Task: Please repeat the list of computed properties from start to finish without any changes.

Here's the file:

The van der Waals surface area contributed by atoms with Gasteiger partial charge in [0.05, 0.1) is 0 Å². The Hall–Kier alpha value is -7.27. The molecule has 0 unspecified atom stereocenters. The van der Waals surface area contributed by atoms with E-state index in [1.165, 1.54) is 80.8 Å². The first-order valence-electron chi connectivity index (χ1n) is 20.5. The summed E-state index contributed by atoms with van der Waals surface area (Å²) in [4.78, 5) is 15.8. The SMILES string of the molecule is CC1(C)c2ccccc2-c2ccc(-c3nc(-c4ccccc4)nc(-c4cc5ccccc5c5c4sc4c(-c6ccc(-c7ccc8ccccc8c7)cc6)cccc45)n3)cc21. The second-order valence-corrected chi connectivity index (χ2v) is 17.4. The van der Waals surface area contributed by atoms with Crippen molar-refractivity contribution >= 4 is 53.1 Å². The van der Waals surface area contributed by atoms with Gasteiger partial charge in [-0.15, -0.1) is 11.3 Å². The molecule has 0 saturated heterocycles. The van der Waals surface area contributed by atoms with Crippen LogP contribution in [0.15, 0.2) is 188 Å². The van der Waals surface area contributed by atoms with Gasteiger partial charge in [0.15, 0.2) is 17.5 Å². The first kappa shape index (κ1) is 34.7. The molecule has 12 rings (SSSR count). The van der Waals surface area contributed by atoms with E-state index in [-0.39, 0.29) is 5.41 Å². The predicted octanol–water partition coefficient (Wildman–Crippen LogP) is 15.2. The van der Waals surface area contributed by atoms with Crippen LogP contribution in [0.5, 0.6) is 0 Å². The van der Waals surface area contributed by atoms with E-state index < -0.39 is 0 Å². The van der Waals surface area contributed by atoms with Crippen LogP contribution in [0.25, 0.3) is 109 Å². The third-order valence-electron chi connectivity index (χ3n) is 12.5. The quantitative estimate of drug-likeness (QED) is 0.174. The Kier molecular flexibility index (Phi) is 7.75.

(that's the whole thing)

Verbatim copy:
The van der Waals surface area contributed by atoms with Gasteiger partial charge in [0.05, 0.1) is 0 Å². The Hall–Kier alpha value is -7.27. The molecule has 0 unspecified atom stereocenters. The van der Waals surface area contributed by atoms with E-state index in [1.165, 1.54) is 80.8 Å². The first-order valence-electron chi connectivity index (χ1n) is 20.5. The summed E-state index contributed by atoms with van der Waals surface area (Å²) in [4.78, 5) is 15.8. The SMILES string of the molecule is CC1(C)c2ccccc2-c2ccc(-c3nc(-c4ccccc4)nc(-c4cc5ccccc5c5c4sc4c(-c6ccc(-c7ccc8ccccc8c7)cc6)cccc45)n3)cc21. The second-order valence-corrected chi connectivity index (χ2v) is 17.4. The van der Waals surface area contributed by atoms with Crippen molar-refractivity contribution >= 4 is 53.1 Å². The van der Waals surface area contributed by atoms with Gasteiger partial charge in [-0.15, -0.1) is 11.3 Å². The molecule has 0 saturated heterocycles. The van der Waals surface area contributed by atoms with Crippen LogP contribution in [0.15, 0.2) is 188 Å². The van der Waals surface area contributed by atoms with Gasteiger partial charge in [0.15, 0.2) is 17.5 Å². The first kappa shape index (κ1) is 34.7. The molecule has 12 rings (SSSR count). The van der Waals surface area contributed by atoms with E-state index in [-0.39, 0.29) is 5.41 Å². The predicted octanol–water partition coefficient (Wildman–Crippen LogP) is 15.2. The van der Waals surface area contributed by atoms with Crippen LogP contribution in [0.5, 0.6) is 0 Å². The van der Waals surface area contributed by atoms with E-state index < -0.39 is 0 Å². The van der Waals surface area contributed by atoms with Crippen LogP contribution in [0.25, 0.3) is 109 Å². The third-order valence-electron chi connectivity index (χ3n) is 12.5. The quantitative estimate of drug-likeness (QED) is 0.174. The Kier molecular flexibility index (Phi) is 7.75.